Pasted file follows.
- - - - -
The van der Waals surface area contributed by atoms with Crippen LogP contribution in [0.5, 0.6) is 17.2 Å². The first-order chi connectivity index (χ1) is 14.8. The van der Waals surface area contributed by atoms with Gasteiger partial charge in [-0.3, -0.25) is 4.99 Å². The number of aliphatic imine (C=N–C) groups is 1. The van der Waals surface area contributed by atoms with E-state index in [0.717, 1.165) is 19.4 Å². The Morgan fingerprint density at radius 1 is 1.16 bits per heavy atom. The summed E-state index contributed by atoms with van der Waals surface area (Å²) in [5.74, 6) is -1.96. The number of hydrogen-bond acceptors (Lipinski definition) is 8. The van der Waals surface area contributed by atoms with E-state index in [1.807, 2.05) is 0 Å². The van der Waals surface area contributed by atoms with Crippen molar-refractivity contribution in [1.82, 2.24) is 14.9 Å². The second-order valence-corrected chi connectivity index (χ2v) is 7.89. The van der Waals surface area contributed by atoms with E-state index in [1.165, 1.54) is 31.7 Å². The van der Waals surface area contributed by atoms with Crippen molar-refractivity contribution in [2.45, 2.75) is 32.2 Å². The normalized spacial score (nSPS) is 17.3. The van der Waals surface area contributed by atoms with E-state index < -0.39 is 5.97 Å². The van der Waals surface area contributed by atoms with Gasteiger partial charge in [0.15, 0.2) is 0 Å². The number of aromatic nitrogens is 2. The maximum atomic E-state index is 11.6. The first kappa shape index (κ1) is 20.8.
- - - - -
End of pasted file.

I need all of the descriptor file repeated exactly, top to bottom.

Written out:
The van der Waals surface area contributed by atoms with Crippen LogP contribution in [0.5, 0.6) is 17.2 Å². The first-order chi connectivity index (χ1) is 14.8. The van der Waals surface area contributed by atoms with Gasteiger partial charge in [-0.3, -0.25) is 4.99 Å². The number of aliphatic imine (C=N–C) groups is 1. The van der Waals surface area contributed by atoms with E-state index in [0.717, 1.165) is 19.4 Å². The Morgan fingerprint density at radius 1 is 1.16 bits per heavy atom. The summed E-state index contributed by atoms with van der Waals surface area (Å²) in [5.74, 6) is -1.96. The number of hydrogen-bond acceptors (Lipinski definition) is 8. The van der Waals surface area contributed by atoms with E-state index in [1.807, 2.05) is 0 Å². The van der Waals surface area contributed by atoms with Crippen molar-refractivity contribution in [1.82, 2.24) is 14.9 Å². The second-order valence-corrected chi connectivity index (χ2v) is 7.89. The van der Waals surface area contributed by atoms with E-state index in [1.165, 1.54) is 31.7 Å². The van der Waals surface area contributed by atoms with Crippen molar-refractivity contribution in [2.45, 2.75) is 32.2 Å². The normalized spacial score (nSPS) is 17.3. The van der Waals surface area contributed by atoms with E-state index < -0.39 is 5.97 Å². The van der Waals surface area contributed by atoms with Gasteiger partial charge in [0.15, 0.2) is 0 Å². The number of aromatic nitrogens is 2. The maximum atomic E-state index is 11.6. The first kappa shape index (κ1) is 20.8.